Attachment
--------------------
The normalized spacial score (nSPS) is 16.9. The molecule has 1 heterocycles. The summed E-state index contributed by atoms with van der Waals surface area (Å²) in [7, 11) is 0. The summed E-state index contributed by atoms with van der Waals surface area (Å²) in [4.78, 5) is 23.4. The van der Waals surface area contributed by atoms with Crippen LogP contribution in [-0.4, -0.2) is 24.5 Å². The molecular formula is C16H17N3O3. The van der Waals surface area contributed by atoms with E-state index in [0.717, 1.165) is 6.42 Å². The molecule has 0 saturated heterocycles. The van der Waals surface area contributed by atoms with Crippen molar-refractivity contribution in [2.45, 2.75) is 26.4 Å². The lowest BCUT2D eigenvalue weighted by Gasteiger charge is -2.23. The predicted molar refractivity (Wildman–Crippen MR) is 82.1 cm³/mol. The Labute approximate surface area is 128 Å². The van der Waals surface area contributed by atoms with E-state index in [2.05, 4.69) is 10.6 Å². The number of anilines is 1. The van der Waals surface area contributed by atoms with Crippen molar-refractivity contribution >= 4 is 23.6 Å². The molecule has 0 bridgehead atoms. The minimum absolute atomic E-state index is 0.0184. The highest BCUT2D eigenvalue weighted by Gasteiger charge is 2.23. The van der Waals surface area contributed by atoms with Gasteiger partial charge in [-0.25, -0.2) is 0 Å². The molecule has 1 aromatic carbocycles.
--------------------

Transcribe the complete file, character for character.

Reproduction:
The normalized spacial score (nSPS) is 16.9. The molecule has 1 heterocycles. The summed E-state index contributed by atoms with van der Waals surface area (Å²) in [7, 11) is 0. The summed E-state index contributed by atoms with van der Waals surface area (Å²) in [4.78, 5) is 23.4. The van der Waals surface area contributed by atoms with Crippen LogP contribution in [-0.4, -0.2) is 24.5 Å². The molecular formula is C16H17N3O3. The van der Waals surface area contributed by atoms with E-state index in [0.717, 1.165) is 6.42 Å². The molecule has 0 saturated heterocycles. The van der Waals surface area contributed by atoms with Crippen molar-refractivity contribution in [2.45, 2.75) is 26.4 Å². The lowest BCUT2D eigenvalue weighted by Gasteiger charge is -2.23. The predicted molar refractivity (Wildman–Crippen MR) is 82.1 cm³/mol. The Labute approximate surface area is 128 Å². The van der Waals surface area contributed by atoms with E-state index in [2.05, 4.69) is 10.6 Å². The number of anilines is 1. The van der Waals surface area contributed by atoms with Crippen molar-refractivity contribution >= 4 is 23.6 Å². The molecule has 0 bridgehead atoms. The minimum absolute atomic E-state index is 0.0184. The highest BCUT2D eigenvalue weighted by Gasteiger charge is 2.23. The van der Waals surface area contributed by atoms with Gasteiger partial charge in [-0.25, -0.2) is 0 Å². The molecule has 1 aromatic carbocycles.